The recording quality and clarity of the remaster is top notch. And yes, I even compared it to my CD version, and I can promise you that the CD isn’t any cleaner sounding. For my money this was always the most bluesy Zep album, and the one where John Paul Jones contributed the most. His bass lines are deep and heavy, sometimes slow and sometimes fast, and the man knows how to groove. He’s wicked on “Good Times Bad Times” and kills it on every song, all the way through to the opening licks on the closing track, “How Many More Times.” This is Zep at their heaviest, and it sounds great.
The second record on the deluxe version is a 1969 live show from Paris, which I’m actually curious to hear. So while I didn’t get that vinyl version, I may at some point break down and buy the CD so I can check it out, unless I can find it as a download.
Led Zeppelin II
I wrote a virtual love letter to this album for my 500th post on Life in the Vinyl Lane, which you can read HERE. I don’t have a lot more to add – this is THE seminal album in my life, that one record (technically cassette… yes kids, that’s how we bought music in the 80s because, frankly the CD wasn’t around yet, and records were what your parents bought) that changed how I listened to and thought about music. The first album that I listened to all the way through, over and over and over and over again. I don’t think I ever had it on vinyl back in the day, so it’s cool to have it on my shelf now, nearly 30 years after having heard it for the first time. Like LZ I, the quality is excellent and it sounds great on my system. Get some.
Led Zeppelin III
I have a confession. For the longest time I didn’t like Led Zeppelin III. It sat there forlornly on my shelf, surrounded by Led Zep CDs that actually got played, and collected dust. Probably the only time I’d pop it in is if I wanted to get my epic viking on and shout through the intro of “Immigrant Song.” As far as I knew, that might have been the only song on the album. Presence got played more often. Hell, even Coda might have.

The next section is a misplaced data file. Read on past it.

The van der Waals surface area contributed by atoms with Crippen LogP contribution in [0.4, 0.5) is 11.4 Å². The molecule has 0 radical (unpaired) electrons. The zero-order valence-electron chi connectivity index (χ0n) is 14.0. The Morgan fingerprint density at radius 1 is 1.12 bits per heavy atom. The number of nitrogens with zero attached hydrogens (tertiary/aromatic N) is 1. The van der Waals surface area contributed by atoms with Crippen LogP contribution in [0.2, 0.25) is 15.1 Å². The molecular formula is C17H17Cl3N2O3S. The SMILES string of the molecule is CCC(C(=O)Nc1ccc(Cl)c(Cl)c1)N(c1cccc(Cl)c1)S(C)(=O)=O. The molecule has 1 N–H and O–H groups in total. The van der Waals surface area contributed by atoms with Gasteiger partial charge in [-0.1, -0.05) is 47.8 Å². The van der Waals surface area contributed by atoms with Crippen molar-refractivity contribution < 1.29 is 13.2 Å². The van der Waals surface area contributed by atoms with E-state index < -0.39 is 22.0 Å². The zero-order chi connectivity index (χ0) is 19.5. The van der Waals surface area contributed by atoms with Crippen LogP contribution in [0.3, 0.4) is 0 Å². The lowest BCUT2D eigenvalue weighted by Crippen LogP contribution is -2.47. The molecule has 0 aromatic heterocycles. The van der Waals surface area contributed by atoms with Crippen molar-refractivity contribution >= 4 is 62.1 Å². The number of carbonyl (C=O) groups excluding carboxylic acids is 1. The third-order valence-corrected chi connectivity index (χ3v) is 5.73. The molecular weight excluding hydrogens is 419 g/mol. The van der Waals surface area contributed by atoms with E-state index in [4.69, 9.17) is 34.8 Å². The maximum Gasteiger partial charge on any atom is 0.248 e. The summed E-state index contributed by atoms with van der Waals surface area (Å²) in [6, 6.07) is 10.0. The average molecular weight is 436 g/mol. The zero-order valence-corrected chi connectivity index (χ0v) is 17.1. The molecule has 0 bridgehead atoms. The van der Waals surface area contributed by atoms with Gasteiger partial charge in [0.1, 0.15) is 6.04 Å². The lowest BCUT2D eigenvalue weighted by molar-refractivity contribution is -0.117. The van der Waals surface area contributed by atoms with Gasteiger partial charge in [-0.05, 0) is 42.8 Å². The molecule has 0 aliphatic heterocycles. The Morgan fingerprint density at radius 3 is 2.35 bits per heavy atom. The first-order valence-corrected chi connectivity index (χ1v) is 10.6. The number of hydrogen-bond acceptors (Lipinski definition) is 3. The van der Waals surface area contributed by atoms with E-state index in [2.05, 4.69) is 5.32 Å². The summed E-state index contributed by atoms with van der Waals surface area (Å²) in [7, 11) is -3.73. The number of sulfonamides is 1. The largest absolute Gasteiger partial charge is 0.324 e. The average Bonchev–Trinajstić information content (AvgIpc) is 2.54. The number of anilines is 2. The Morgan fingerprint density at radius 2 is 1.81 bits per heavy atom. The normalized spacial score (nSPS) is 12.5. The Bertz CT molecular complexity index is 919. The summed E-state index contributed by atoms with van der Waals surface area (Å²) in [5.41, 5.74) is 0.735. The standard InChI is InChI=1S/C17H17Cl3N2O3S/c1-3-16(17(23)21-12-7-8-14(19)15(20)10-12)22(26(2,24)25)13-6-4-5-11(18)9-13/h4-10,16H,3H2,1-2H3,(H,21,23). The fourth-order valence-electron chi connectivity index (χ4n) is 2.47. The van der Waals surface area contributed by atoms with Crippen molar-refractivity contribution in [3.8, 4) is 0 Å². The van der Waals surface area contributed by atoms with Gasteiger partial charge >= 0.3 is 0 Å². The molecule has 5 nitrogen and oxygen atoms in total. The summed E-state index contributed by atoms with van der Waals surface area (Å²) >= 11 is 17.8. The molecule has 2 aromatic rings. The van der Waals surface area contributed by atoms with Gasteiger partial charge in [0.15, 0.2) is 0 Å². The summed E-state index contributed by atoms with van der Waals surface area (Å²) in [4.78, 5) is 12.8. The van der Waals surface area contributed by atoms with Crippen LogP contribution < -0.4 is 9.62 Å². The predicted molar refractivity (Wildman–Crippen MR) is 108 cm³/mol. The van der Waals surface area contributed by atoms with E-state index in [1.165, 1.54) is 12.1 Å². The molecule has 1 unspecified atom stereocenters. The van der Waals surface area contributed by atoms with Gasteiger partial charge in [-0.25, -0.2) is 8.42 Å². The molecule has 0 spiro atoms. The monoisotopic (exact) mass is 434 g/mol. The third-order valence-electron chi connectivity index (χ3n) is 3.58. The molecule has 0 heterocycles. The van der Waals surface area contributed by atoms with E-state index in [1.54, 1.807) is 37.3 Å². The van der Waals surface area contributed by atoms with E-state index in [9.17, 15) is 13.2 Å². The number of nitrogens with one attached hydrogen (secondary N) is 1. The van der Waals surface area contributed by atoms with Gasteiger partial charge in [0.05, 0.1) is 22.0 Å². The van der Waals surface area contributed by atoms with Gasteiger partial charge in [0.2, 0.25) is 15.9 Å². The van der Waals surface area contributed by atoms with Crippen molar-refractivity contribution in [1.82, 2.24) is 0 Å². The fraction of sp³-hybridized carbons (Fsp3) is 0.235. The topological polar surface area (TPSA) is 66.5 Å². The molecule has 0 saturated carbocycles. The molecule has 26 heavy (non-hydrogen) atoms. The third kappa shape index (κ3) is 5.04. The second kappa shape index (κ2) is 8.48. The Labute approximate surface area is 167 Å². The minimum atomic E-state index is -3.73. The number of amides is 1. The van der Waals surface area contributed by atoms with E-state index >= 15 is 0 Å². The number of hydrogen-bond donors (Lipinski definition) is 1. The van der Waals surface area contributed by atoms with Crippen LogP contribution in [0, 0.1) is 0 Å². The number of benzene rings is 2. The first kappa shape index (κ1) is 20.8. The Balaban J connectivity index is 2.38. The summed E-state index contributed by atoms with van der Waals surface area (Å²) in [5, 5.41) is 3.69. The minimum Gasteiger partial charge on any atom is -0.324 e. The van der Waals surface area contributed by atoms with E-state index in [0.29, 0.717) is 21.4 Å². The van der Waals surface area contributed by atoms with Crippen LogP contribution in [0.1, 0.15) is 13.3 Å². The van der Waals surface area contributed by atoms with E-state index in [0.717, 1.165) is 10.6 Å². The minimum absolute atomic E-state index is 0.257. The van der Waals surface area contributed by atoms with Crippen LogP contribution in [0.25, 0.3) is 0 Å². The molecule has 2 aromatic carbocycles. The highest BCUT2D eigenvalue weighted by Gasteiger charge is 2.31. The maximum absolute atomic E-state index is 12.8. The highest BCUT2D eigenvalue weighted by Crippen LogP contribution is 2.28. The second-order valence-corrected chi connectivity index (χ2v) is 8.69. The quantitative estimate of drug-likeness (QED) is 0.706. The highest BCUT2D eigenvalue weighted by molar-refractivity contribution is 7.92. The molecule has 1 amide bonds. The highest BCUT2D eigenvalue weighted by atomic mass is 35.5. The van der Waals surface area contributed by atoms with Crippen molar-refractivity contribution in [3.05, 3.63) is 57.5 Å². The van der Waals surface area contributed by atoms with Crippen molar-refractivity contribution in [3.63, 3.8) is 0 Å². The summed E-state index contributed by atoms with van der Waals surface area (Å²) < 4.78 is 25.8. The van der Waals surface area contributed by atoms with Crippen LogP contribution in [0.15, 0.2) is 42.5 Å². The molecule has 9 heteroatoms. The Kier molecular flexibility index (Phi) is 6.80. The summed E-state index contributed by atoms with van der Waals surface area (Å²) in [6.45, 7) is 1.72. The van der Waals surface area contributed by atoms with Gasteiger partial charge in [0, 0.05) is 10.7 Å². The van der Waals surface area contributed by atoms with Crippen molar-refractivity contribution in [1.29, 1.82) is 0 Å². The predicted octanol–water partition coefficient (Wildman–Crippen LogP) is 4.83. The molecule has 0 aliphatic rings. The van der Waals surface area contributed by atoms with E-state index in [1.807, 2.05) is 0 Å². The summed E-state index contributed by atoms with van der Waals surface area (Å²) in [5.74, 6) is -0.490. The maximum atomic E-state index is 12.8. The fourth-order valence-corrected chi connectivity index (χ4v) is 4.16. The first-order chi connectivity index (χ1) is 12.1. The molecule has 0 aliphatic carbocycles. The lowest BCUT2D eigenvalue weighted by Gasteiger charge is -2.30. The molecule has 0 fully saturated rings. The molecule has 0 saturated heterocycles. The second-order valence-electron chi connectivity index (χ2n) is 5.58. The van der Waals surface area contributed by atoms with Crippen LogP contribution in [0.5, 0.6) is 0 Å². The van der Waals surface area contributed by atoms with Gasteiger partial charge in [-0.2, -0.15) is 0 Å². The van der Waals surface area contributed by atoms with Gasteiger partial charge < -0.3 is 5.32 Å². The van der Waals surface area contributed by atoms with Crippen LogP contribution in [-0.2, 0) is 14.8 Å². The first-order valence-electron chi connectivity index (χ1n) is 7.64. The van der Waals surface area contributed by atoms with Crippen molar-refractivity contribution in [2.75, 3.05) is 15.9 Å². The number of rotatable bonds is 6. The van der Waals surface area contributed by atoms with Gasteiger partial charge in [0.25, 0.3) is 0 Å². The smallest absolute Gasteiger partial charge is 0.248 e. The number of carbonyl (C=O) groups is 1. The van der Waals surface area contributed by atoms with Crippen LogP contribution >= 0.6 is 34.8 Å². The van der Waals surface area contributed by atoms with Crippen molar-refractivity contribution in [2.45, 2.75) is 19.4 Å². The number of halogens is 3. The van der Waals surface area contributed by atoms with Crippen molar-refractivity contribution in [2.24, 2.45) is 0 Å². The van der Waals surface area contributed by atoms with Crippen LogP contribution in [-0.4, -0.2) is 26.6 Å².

But as I got older, people started telling me I needed to give LZ III another chance. And slowly I did. First coming to realize the brilliance of “Gallow’s Pole” (which is actually better than “Immigrant Song”…) to the tremendous blues groove of “Since I’ve Been Loving You” (there’s John Paul Jones again!) to the sad “That’s The Way” (I don’t know how I’m gonna tell you… / I can’t play with you no more…) to the crazily underrated “Out On The Tiles.” There’s some killer stuff here. Look, I still think it’s a more uneven album than it’s predecessors, but kudos to the Zep for taking some chances and doing some different stuff. While I think Led Zeppelin IV sounds more like the first two records, the LZ III vibe is evident in the next series of releases like Houses Of The Holy and Physical Graffiti.
As for the bonus material, there is one alternate version of every song on the album. “Friends” is the only instrumental, the different mix of “The Immigrant Song” seems just a bit more trippy, and I really enjoyed the version of “That’s The Way” with the echo effects. I doubt I’ll listen to the extra stuff often, but it is interesting to hear different ways that the band was approaching the music that we’re all so familiar with.
I’m not sure when the next batch of re-issues will come out, but I’m really looking forward to them since the next trio is probably the best three-record run in the band’s career – LZ IV, Houses Of The Holy, and Physical Graffiti. That’s tough to beat, top to bottom.